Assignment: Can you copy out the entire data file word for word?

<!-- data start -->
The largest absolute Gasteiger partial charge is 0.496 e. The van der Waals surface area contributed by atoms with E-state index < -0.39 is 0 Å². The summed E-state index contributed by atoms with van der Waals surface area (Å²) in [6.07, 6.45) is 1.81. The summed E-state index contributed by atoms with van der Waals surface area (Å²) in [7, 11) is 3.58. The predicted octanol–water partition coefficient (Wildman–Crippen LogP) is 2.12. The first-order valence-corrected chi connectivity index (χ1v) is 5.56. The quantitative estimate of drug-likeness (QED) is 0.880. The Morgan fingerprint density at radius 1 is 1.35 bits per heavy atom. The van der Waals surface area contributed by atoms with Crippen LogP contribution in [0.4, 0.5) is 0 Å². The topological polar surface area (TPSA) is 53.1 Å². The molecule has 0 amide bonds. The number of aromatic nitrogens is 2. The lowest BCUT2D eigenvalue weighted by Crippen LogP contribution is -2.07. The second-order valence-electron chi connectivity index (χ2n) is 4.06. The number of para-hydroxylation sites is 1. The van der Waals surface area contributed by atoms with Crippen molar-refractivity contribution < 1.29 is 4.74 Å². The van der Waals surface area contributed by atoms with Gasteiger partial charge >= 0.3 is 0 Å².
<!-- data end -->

The largest absolute Gasteiger partial charge is 0.496 e. The van der Waals surface area contributed by atoms with E-state index < -0.39 is 0 Å². The summed E-state index contributed by atoms with van der Waals surface area (Å²) in [6.07, 6.45) is 1.81. The summed E-state index contributed by atoms with van der Waals surface area (Å²) in [7, 11) is 3.58. The predicted octanol–water partition coefficient (Wildman–Crippen LogP) is 2.12. The first-order valence-corrected chi connectivity index (χ1v) is 5.56. The quantitative estimate of drug-likeness (QED) is 0.880. The Morgan fingerprint density at radius 1 is 1.35 bits per heavy atom. The van der Waals surface area contributed by atoms with Crippen LogP contribution in [0.4, 0.5) is 0 Å². The topological polar surface area (TPSA) is 53.1 Å². The molecule has 0 amide bonds. The number of aromatic nitrogens is 2. The lowest BCUT2D eigenvalue weighted by Crippen LogP contribution is -2.07. The second-order valence-electron chi connectivity index (χ2n) is 4.06. The number of para-hydroxylation sites is 1. The van der Waals surface area contributed by atoms with Crippen molar-refractivity contribution < 1.29 is 4.74 Å². The van der Waals surface area contributed by atoms with Gasteiger partial charge >= 0.3 is 0 Å².